Sometimes that’s with simple tips to build into your daily routine, other times through news insights or stories of boom and bust from around the world.
But unless you’re aware of the behavioural biases you have toward money, it’s hard to learn those hard financial lessons, balance the books and build lasting wealth.
So to help get a handle on the behavioural traits that might be holding you back, we dug into the findings of a recent study by the Royal Society for the encouragement of Arts, Manufactures and Commerce (RSA), conducted in partnership with the London School of Economics and the Fairbanking Foundation
In the study, researchers looked into the natural human characteristics that hold people back from being better with their money, because it’s not just a lack of information that sends people broke.
In a nutshell, the study confirms that we’re simply not wired to handle money well.
The report, Wired for Imprudence, highlights six behavioural hurdles as being particularly problematic.
Having a lot on your mind impairs decision-making and tends to result in the simplest, but not necessarily best, option being selected.
Overlooking how you might feel in a different situation can result in unnecessary purchases, such as overbuying when shopping for food on an empty stomach.
Optimism and overconfidence
Wearing rose-tinted glasses and having unrealistic expectations about the future can affect money management and leave you unprepared for a change in circumstance.
Seeking instant gratification drives impulsive spending and can undermine long-term planning and savings.
Automatic or mindless behaviour can amplify a poor financial decision as it becomes a recurring event.
We are heavily influenced by the actions of others; while this can be helpful in certain circumstances, it also contributes to the pressure to keep up with the Joneses through conspicuous consumption.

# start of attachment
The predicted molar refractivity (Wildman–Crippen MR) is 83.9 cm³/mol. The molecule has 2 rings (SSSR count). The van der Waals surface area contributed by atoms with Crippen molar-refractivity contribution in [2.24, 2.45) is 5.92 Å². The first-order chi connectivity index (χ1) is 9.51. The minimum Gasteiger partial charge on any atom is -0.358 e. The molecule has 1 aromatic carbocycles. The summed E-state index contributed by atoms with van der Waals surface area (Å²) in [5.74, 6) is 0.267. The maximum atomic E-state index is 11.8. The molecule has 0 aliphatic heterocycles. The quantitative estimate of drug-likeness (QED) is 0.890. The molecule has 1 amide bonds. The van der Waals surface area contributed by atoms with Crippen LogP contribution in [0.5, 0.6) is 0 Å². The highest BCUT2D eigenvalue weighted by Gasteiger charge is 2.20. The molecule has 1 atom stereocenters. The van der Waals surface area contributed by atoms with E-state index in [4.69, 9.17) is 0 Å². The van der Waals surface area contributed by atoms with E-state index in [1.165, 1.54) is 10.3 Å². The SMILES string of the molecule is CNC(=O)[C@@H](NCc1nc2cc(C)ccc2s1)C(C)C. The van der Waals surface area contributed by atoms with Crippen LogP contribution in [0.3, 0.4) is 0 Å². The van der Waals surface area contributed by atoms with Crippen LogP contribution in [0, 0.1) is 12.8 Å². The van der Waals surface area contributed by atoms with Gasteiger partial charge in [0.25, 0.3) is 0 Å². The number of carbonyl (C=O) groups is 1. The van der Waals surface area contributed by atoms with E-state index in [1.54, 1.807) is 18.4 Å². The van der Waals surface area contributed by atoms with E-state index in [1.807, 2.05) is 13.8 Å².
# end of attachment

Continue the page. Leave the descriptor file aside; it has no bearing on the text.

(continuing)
The authors of the study are quick to point out that these aren’t character flaws, simply natural aspects of human behaviour that hold us all back from managing our money better.
“Behavioural science teaches us that most of what we do simply comes about rather than being thought about,” says Paul Dolan, an author of teh report and Professor of Behavioural Science at the London School of Economics and Political Science.
“Being good with money does not come naturally to some people and the options in an information and opportunity rich world can seem daunting to most of us.”
But it’s not a lost cause.
In highlighting the natural behaviours that harm our budgets, the study can act as a reminder to be conscious of spending habits and curb those that cost you the most.
It also throws up some interesting points about the effectiveness financial education.
The authors go on to recommend that more research is carried out to trial practical, action based financial education, rather than textbook based stuff, and also look at more timely education that builds on basic understandings of money that are reinforced at crucial times when people are about to make important financial decisions.
We’ll certainly be taking their insights on board and bringing you a few more action based articles to help overcome some of the behavioural biases we’re all working against…
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